The RIBA has established a working party to coordinate the response from the architectural community to the tsunami disaster.
The institute is asking its members to make contact with suggestions for assistance for both immediate and long-term relief.
RIBA president George Ferguson and chief executive Richard Hastilow have sent their condolences to the families of those known to the institute who are either missing or dead, and to the architectural institutes in the four countries worst affected by the tsunami.
The RIBA's staff is also working with institutes overseas to establish how many RIBA international members may have been affected and to offer assistance in planning the best form of reconstruction.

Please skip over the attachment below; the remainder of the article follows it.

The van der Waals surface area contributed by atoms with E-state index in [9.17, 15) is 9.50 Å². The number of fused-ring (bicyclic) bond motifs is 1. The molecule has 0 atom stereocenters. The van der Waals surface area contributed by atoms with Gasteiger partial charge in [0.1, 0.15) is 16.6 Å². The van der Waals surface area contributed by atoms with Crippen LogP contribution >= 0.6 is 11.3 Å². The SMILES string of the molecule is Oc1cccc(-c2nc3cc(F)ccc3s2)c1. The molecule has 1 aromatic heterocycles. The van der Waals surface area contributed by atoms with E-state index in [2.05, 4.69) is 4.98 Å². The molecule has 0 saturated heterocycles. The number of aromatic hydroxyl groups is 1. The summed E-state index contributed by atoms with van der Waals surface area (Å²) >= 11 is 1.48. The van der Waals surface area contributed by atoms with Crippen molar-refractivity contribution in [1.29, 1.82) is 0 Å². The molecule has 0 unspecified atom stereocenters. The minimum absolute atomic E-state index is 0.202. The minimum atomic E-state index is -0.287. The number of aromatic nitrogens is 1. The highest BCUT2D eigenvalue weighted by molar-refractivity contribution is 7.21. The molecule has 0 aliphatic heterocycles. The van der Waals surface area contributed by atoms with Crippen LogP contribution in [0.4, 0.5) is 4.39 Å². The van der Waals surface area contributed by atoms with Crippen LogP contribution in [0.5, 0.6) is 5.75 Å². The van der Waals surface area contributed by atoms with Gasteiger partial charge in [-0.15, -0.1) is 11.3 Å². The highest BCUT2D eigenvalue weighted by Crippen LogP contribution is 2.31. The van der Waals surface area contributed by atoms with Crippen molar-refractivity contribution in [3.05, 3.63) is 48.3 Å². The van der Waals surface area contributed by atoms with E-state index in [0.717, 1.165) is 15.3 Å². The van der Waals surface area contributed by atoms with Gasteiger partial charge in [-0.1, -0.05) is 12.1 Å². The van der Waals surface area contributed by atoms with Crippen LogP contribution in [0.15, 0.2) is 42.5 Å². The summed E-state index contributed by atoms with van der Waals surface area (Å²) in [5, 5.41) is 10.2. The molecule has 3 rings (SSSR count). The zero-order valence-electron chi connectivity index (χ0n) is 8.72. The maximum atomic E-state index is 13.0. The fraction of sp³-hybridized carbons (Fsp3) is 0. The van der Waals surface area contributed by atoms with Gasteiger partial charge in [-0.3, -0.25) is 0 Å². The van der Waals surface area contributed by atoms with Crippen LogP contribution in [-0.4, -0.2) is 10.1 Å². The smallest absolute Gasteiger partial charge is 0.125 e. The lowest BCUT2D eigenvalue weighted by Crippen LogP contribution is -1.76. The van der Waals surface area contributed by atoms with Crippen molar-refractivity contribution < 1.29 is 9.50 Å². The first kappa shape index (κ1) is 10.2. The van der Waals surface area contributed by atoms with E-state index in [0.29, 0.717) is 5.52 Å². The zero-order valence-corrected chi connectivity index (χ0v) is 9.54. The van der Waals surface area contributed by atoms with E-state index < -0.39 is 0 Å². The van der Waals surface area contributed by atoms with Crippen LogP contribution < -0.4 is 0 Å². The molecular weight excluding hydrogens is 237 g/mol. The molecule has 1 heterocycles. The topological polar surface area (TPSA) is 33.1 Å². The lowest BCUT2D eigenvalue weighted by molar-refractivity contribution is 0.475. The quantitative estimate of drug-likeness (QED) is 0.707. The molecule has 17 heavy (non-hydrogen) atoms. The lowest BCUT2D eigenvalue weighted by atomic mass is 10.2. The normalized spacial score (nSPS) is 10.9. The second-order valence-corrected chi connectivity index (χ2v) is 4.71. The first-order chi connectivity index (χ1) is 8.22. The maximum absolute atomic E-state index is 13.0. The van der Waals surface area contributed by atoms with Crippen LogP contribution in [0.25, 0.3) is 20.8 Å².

Letters of sympathy have also been sent to RIBA-recognised schools of architecture based in the affected regions, and RIBA staff have been offered the opportunity to donate a day's salary to the disaster emergency committee.
Architectural practices have been asked to offer their staff a similar opportunity to give in a tax-efficient manner through their practice payroll to the disaster emergency committee, and the RIBA is providing guidance as to how this can be done.
The institute will also be working with organisations such as the Building Research Establishment and the Construction Industry Council in an effort to ensure that future built development is designed to better resist natural disasters of this kind.
'I give every encouragement to the RIBA and to the profession in their efforts to provide real practical support to the countries affected by the tsunami,' Ferguson said.
'We should also make sure that in all we do we do not forget to continue to support the ongoing crisis in Africa, particularly in the Sudan, and in other parts of the world, to match the significant amount of aid already pledged to the tsunami disaster,' he added.by Ed Dorrell